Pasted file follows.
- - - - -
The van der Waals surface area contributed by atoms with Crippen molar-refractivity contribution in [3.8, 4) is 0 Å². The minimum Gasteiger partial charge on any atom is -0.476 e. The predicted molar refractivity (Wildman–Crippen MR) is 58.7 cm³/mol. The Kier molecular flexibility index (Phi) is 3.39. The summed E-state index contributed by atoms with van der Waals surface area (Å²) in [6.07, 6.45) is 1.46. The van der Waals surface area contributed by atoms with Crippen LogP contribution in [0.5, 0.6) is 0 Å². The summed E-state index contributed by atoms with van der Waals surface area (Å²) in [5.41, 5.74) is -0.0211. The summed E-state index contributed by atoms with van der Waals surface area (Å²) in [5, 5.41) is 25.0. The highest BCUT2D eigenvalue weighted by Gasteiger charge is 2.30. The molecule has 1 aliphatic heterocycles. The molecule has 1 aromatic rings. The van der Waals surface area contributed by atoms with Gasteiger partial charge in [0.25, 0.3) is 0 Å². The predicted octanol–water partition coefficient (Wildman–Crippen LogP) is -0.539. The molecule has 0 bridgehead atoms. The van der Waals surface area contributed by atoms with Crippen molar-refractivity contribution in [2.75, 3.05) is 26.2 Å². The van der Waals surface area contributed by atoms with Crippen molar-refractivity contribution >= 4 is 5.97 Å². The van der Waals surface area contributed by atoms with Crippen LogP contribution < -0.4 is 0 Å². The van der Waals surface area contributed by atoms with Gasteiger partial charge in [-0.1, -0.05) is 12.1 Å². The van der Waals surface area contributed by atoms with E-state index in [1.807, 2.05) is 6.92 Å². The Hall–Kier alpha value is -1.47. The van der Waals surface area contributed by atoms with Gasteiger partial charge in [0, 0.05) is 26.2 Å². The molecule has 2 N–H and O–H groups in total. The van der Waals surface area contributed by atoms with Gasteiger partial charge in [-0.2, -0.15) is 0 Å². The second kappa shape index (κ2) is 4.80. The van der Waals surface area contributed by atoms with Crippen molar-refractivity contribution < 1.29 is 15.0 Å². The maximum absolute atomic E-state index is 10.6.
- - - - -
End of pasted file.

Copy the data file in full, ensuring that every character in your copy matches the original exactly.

The van der Waals surface area contributed by atoms with Crippen molar-refractivity contribution in [3.8, 4) is 0 Å². The minimum Gasteiger partial charge on any atom is -0.476 e. The predicted molar refractivity (Wildman–Crippen MR) is 58.7 cm³/mol. The Kier molecular flexibility index (Phi) is 3.39. The summed E-state index contributed by atoms with van der Waals surface area (Å²) in [6.07, 6.45) is 1.46. The van der Waals surface area contributed by atoms with Crippen LogP contribution in [0.5, 0.6) is 0 Å². The summed E-state index contributed by atoms with van der Waals surface area (Å²) in [5.41, 5.74) is -0.0211. The summed E-state index contributed by atoms with van der Waals surface area (Å²) in [5, 5.41) is 25.0. The highest BCUT2D eigenvalue weighted by Gasteiger charge is 2.30. The molecule has 1 aliphatic heterocycles. The molecule has 1 aromatic rings. The van der Waals surface area contributed by atoms with Gasteiger partial charge in [0.25, 0.3) is 0 Å². The predicted octanol–water partition coefficient (Wildman–Crippen LogP) is -0.539. The molecule has 0 bridgehead atoms. The van der Waals surface area contributed by atoms with Crippen molar-refractivity contribution in [2.75, 3.05) is 26.2 Å². The van der Waals surface area contributed by atoms with Crippen molar-refractivity contribution >= 4 is 5.97 Å². The van der Waals surface area contributed by atoms with Crippen LogP contribution < -0.4 is 0 Å². The van der Waals surface area contributed by atoms with Gasteiger partial charge in [-0.1, -0.05) is 12.1 Å². The van der Waals surface area contributed by atoms with E-state index in [1.807, 2.05) is 6.92 Å². The Hall–Kier alpha value is -1.47. The van der Waals surface area contributed by atoms with Gasteiger partial charge in [0, 0.05) is 26.2 Å². The molecule has 2 N–H and O–H groups in total. The van der Waals surface area contributed by atoms with Gasteiger partial charge in [-0.2, -0.15) is 0 Å². The second kappa shape index (κ2) is 4.80. The van der Waals surface area contributed by atoms with Crippen molar-refractivity contribution < 1.29 is 15.0 Å². The maximum absolute atomic E-state index is 10.6.